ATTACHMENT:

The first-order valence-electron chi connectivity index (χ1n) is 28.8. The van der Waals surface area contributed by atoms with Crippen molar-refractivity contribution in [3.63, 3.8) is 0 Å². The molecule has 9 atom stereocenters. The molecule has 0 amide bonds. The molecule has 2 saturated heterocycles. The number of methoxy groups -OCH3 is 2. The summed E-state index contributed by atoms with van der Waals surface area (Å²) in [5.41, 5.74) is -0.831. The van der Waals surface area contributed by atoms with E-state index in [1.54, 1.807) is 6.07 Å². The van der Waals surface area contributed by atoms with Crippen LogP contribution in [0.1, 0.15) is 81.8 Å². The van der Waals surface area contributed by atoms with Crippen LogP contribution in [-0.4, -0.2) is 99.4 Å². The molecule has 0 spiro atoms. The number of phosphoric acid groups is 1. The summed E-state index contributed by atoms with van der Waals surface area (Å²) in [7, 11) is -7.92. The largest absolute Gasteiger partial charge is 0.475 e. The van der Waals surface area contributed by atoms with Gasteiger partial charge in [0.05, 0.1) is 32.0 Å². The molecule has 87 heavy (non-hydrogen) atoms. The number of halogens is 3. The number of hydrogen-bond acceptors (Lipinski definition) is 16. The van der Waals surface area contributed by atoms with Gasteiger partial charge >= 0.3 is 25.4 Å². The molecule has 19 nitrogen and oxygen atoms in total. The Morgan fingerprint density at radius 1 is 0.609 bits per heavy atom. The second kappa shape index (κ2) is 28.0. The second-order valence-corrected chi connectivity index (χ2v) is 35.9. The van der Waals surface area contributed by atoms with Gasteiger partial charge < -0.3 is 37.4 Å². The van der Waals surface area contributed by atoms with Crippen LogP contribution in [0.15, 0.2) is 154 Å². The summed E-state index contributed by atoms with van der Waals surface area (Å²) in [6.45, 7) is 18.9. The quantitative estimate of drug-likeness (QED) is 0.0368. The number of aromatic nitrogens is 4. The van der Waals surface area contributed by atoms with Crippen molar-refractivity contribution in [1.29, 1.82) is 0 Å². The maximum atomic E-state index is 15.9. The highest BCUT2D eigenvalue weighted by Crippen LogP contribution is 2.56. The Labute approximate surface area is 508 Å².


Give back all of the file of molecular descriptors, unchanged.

The first-order valence-electron chi connectivity index (χ1n) is 28.8. The van der Waals surface area contributed by atoms with Crippen molar-refractivity contribution in [3.63, 3.8) is 0 Å². The molecule has 9 atom stereocenters. The molecule has 0 amide bonds. The molecule has 2 saturated heterocycles. The number of methoxy groups -OCH3 is 2. The summed E-state index contributed by atoms with van der Waals surface area (Å²) in [5.41, 5.74) is -0.831. The van der Waals surface area contributed by atoms with E-state index in [1.54, 1.807) is 6.07 Å². The van der Waals surface area contributed by atoms with Crippen LogP contribution in [0.1, 0.15) is 81.8 Å². The van der Waals surface area contributed by atoms with Crippen LogP contribution in [-0.4, -0.2) is 99.4 Å². The molecule has 0 spiro atoms. The number of phosphoric acid groups is 1. The summed E-state index contributed by atoms with van der Waals surface area (Å²) in [7, 11) is -7.92. The largest absolute Gasteiger partial charge is 0.475 e. The van der Waals surface area contributed by atoms with Gasteiger partial charge in [0.05, 0.1) is 32.0 Å². The molecule has 87 heavy (non-hydrogen) atoms. The number of halogens is 3. The number of hydrogen-bond acceptors (Lipinski definition) is 16. The van der Waals surface area contributed by atoms with Gasteiger partial charge >= 0.3 is 25.4 Å². The molecule has 19 nitrogen and oxygen atoms in total. The Morgan fingerprint density at radius 1 is 0.609 bits per heavy atom. The second kappa shape index (κ2) is 28.0. The second-order valence-corrected chi connectivity index (χ2v) is 35.9. The van der Waals surface area contributed by atoms with Gasteiger partial charge < -0.3 is 37.4 Å². The van der Waals surface area contributed by atoms with Crippen LogP contribution in [0.15, 0.2) is 154 Å². The summed E-state index contributed by atoms with van der Waals surface area (Å²) in [6.45, 7) is 18.9. The quantitative estimate of drug-likeness (QED) is 0.0368. The number of aromatic nitrogens is 4. The van der Waals surface area contributed by atoms with Crippen molar-refractivity contribution in [1.29, 1.82) is 0 Å². The maximum atomic E-state index is 15.9. The highest BCUT2D eigenvalue weighted by Crippen LogP contribution is 2.56. The Labute approximate surface area is 508 Å².